If a personal injury plaintiffs reject medical care, can they sue tortfeasors for their injuries, including their pain and suffering?
If personal injury plaintiffs sue tortfeasors for their injuries, do they have to run their medical treatment plans past the tortfeasors to get their ok as a prerequisite to recovering their medical costs from the tortfeasors?
In Fick v. Edwards, Mr. Herbert Fick sued Mr. Edwards for injuries that Mr. Fick sustained in a bike accident, allegedly caused by Mr. Edwards’ negligence.
After the accident, Mr. Fick refused pain medication. Then Mr. Fick sought to hold Mr. Edwards financially responsible for his pain and suffering. Does that seem right?
The district court allowed Mr. Fick’s claim for pain and suffering to go forward, experts testified as to the various treatment options Mr. Fick faced, the jury awarded Mr. Fick $175,000 for his past pain and suffering, and the Minnesota Court of Appeals affirmed the award this week.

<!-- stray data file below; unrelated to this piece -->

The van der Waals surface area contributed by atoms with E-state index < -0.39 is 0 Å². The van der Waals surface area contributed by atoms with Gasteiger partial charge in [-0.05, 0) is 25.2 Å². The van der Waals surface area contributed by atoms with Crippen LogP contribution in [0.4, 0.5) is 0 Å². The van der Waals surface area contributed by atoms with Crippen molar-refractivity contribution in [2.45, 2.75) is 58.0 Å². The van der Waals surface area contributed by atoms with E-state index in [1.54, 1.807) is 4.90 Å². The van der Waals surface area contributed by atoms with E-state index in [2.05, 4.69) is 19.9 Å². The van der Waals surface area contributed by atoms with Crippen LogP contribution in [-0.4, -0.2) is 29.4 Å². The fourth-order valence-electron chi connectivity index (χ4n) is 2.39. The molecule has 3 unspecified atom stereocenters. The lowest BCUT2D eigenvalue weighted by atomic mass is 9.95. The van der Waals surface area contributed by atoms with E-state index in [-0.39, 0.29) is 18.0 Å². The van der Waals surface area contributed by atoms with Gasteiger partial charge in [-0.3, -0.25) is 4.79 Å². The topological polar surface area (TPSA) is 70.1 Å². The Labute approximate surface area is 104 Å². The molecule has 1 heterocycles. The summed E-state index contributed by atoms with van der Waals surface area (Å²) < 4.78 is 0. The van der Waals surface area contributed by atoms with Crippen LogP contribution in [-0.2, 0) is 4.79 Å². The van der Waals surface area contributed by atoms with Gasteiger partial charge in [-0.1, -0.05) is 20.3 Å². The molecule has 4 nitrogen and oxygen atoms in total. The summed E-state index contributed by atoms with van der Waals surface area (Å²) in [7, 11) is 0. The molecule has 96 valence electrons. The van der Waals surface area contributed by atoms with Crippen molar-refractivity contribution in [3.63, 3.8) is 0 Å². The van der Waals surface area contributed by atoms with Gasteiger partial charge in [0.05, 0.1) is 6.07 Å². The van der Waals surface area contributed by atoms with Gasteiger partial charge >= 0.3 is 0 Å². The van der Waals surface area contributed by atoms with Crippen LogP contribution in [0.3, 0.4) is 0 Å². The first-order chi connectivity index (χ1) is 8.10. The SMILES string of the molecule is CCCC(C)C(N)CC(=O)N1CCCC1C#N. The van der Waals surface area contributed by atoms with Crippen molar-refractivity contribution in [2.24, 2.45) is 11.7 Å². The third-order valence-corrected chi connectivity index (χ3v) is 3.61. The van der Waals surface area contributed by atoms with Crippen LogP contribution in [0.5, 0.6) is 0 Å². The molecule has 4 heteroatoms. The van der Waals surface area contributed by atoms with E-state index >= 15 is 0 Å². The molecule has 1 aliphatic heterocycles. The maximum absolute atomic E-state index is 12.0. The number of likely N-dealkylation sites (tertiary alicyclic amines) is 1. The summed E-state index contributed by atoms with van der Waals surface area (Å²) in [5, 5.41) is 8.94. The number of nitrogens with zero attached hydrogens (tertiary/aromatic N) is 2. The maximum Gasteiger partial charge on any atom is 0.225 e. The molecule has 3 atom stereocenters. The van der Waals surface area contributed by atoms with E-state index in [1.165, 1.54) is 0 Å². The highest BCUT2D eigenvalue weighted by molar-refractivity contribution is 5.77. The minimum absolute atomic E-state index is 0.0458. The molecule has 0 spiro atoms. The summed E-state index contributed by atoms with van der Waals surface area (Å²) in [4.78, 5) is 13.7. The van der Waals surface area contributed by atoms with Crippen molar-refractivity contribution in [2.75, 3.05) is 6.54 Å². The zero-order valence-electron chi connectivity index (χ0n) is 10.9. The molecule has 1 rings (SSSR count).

As in so much civil litigation, the question boils down to “reasonableness.”
“A Plaintiff has a duty to mitigate damages by acting reasonably in obtaining treatment for her injury.”
The jury heard evidence about the possible avenues of treatment, their respective success rates and side effects, and Fick’s reasons for choosing not to pursue those treatments. On this record, Fick presented sufficient evidence to permit the jury to find his treatment strategies were reasonable despite the availability of other treatment options.
This nebulous standard — reasonableness — underlies a great deal of U.S. contract and tort law. It has the obvious benefit of contextualization and flexibility. It has the equally obvious downside of significant uncertainty. While it is expensive to have a vague rule like this, even the ultimate goals of fairness and justice (concepts that are also obviously nebulous), it is hard to imagine a better way.